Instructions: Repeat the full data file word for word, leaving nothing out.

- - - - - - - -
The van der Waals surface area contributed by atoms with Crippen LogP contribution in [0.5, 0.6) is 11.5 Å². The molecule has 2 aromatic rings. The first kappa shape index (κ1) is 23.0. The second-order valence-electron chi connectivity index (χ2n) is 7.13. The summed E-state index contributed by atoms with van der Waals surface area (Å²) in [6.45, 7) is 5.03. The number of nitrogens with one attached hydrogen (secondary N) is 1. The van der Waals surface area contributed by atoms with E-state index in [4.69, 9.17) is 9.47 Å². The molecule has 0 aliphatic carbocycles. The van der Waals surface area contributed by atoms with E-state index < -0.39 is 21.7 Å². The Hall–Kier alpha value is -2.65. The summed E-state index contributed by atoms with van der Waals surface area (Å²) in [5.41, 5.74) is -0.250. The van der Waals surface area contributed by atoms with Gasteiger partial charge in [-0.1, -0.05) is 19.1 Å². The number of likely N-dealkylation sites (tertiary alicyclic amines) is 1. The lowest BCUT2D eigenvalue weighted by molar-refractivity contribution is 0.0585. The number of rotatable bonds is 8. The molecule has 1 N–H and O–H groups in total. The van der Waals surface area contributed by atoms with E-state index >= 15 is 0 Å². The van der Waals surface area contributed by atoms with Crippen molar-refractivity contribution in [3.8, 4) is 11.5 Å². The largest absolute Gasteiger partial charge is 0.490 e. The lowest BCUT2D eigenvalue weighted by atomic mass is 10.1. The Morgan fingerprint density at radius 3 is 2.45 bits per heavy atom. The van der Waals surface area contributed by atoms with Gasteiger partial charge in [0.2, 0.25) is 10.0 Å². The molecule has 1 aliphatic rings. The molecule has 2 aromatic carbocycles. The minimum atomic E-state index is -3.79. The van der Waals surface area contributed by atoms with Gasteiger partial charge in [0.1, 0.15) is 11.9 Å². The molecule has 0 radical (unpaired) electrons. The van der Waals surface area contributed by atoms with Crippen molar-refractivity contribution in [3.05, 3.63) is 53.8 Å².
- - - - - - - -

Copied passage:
The van der Waals surface area contributed by atoms with Crippen LogP contribution in [0.5, 0.6) is 11.5 Å². The molecule has 2 aromatic rings. The first kappa shape index (κ1) is 23.0. The second-order valence-electron chi connectivity index (χ2n) is 7.13. The summed E-state index contributed by atoms with van der Waals surface area (Å²) in [6.45, 7) is 5.03. The number of nitrogens with one attached hydrogen (secondary N) is 1. The van der Waals surface area contributed by atoms with E-state index in [4.69, 9.17) is 9.47 Å². The molecule has 0 aliphatic carbocycles. The van der Waals surface area contributed by atoms with E-state index < -0.39 is 21.7 Å². The Hall–Kier alpha value is -2.65. The summed E-state index contributed by atoms with van der Waals surface area (Å²) in [5.41, 5.74) is -0.250. The van der Waals surface area contributed by atoms with Gasteiger partial charge in [-0.1, -0.05) is 19.1 Å². The number of likely N-dealkylation sites (tertiary alicyclic amines) is 1. The lowest BCUT2D eigenvalue weighted by molar-refractivity contribution is 0.0585. The number of rotatable bonds is 8. The molecule has 1 N–H and O–H groups in total. The van der Waals surface area contributed by atoms with E-state index >= 15 is 0 Å². The van der Waals surface area contributed by atoms with Crippen molar-refractivity contribution in [3.8, 4) is 11.5 Å². The largest absolute Gasteiger partial charge is 0.490 e. The lowest BCUT2D eigenvalue weighted by atomic mass is 10.1. The Morgan fingerprint density at radius 3 is 2.45 bits per heavy atom. The van der Waals surface area contributed by atoms with Gasteiger partial charge in [0.2, 0.25) is 10.0 Å². The molecule has 1 aliphatic rings. The molecule has 2 aromatic carbocycles. The minimum atomic E-state index is -3.79. The van der Waals surface area contributed by atoms with Gasteiger partial charge in [0.1, 0.15) is 11.9 Å². The molecule has 0 radical (unpaired) electrons. The van der Waals surface area contributed by atoms with Crippen molar-refractivity contribution in [3.05, 3.63) is 53.8 Å².